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Easy to grow, great value and simple to cook, the cheap and cheerful spud really is the hero of the food world. It’s a huge shame, then, that this versatile ingredient is also the number one most wasted food! We’re hoping that updated guidance from the Food Standards Agency (FSA) is about to change that, the key takeaway being: 


Potatoes should be stored in the fridge! 

That’s right – while the old guidance was to store your spuds in a cool, dry and dark place, such as a cupboard, we’re now recommending that they should be kept in the fridge at below 5 degrees Celsius (check your fridge is at the optimal temperature to help all your fruit and veg last longer!). Doing so keeps them fresh for three times as long, so you’ll have lots more time to cook up something delicious with them. 

The reasoning behind the old guidance lay around concerns over the possible formation of additional sugars when potatoes are kept in the fridge – sugars that can then convert into acrylamide when they’re fried, roasted or baked. However, extensive, peer-reviewed scientific research has now shown that storing your spuds in the fridge doesn’t actually increase acrylamide potential compared with storing them in a cupboard at room temperature. 

The research has been overseen by the Committee on the Toxicity of Chemicals in Food, Consumer Products and the Environment (COT) and reviewed by the FSA, so you can be confident in its findings. And, because the science has now shown that there’s no safety issue over keeping your spuds in the fridge rather than a cupboard, it makes sense to store them in the place where they’ll last the longest – the fridge!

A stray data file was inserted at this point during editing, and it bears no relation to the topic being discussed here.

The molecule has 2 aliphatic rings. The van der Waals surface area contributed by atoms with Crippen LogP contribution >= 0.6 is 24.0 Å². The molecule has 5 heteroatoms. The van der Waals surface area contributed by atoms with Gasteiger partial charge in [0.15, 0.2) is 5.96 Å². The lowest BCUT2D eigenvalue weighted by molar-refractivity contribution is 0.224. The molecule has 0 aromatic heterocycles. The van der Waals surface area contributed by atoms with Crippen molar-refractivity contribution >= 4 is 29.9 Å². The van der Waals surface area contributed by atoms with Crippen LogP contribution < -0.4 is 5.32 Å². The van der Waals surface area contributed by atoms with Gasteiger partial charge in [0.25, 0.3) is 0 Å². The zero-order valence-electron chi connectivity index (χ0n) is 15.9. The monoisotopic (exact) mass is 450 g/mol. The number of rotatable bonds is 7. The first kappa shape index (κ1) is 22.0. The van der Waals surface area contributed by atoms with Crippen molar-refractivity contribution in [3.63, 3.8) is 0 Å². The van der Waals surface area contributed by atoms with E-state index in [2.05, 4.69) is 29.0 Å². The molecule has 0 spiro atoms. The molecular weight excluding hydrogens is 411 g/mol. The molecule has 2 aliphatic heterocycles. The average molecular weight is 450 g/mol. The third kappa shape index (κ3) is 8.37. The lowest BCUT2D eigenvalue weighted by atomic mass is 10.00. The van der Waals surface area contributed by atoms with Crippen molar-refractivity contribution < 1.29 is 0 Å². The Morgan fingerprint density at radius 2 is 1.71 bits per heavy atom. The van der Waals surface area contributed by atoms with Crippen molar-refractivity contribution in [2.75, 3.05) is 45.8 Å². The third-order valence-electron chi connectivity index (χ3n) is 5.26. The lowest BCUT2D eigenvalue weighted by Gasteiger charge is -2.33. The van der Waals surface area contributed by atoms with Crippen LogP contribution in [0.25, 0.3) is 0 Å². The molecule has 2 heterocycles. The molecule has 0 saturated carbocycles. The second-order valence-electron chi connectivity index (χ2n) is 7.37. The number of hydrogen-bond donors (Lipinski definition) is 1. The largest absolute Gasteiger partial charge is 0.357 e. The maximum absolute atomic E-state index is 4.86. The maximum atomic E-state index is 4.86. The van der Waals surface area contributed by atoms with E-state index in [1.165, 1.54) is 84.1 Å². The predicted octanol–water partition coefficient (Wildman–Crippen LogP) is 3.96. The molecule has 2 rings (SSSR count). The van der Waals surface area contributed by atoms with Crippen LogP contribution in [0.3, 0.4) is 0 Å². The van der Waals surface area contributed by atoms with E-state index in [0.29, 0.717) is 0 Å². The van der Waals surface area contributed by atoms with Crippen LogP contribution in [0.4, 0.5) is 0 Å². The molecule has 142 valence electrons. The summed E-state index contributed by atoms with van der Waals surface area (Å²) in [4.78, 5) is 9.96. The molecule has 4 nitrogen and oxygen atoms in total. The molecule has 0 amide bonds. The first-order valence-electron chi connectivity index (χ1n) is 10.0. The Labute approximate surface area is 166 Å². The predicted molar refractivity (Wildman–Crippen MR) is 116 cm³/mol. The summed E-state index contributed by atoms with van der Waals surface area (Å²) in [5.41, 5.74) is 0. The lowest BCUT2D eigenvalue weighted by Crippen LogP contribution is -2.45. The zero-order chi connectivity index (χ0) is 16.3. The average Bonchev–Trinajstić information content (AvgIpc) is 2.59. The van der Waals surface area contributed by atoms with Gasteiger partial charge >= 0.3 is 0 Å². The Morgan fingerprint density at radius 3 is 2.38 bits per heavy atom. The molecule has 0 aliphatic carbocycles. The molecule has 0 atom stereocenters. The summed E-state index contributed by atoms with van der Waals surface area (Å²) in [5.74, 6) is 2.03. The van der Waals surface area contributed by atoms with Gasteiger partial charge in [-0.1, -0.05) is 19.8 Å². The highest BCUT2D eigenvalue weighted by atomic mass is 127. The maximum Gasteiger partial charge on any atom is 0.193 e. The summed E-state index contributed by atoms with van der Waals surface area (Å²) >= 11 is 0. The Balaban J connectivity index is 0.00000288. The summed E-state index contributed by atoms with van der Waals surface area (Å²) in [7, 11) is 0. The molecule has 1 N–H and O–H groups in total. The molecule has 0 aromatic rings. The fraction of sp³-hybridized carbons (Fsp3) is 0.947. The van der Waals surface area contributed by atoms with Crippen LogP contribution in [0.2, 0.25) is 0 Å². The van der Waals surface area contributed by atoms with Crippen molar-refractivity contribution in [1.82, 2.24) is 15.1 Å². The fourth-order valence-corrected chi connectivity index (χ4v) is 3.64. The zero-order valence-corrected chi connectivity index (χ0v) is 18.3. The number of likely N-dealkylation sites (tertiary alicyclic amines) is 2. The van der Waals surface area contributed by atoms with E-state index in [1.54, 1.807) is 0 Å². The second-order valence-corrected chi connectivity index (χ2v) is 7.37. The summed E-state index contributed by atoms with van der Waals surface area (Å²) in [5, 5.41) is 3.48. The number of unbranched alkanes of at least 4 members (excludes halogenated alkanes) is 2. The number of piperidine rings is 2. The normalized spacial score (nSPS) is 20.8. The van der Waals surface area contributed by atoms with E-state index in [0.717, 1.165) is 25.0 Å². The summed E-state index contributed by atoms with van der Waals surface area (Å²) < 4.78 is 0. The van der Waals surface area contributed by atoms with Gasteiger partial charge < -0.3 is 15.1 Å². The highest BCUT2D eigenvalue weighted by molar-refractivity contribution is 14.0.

UK households waste 180,000 tonnes of fresh potatoes every year because we don’t use them in time, so this change has the potential to make a massive impact on food waste. Result! 


Storing spuds in the right place is just the start 

Keeping your potatoes (and other food!) in the right place is just one of many ways you can make the most of the raw ingredients you buy. When it comes to spuds, there’s so much you can do to make sure they don’t go to waste, such as: 

  • Buy them loose – instead of pre-packaged, so you only buy what you actually need. 
  • Rub the shoots off – they’re still good to eat if they’ve started sprouting, as long as you remove the shoots first! 

  • Freeze them parboiled or cooked, not raw – pop them in an airtight container and freeze for up to three months, defrosting them in the fridge or microwave and eating them within 24 hours. 

  • Leave the skins on – the skin is the bit with all the nutrients, so why waste it! Everything you can make with peeled potatoes you can make with skin-on potatoes – even mash! – providing you clean them thoroughly first. 

  • Love your leftovers – spuds are just as good second day. Got some leftover boiled potatoes? Slice them up and fry them for a tasty lunch. Made too much mash? Plan fishcakes for next day’s dinner. 

As with all your raw ingredients, you can also use our handy portion calculator to help work out exactly how much you need. 


Top potato recipes 

Finally, no post about potatoes would be complete without some tasty recipes to enjoy them in. Potatoes are one of the most versatile ingredients there is, so even if you end up with a big bag of them, there are lots of ways to cook them without getting spud overload! Here are some of our favourites. 

To learn more about making the most of your spuds, read our tips on potatoes, and discover lots more tasty recipes for potatoes

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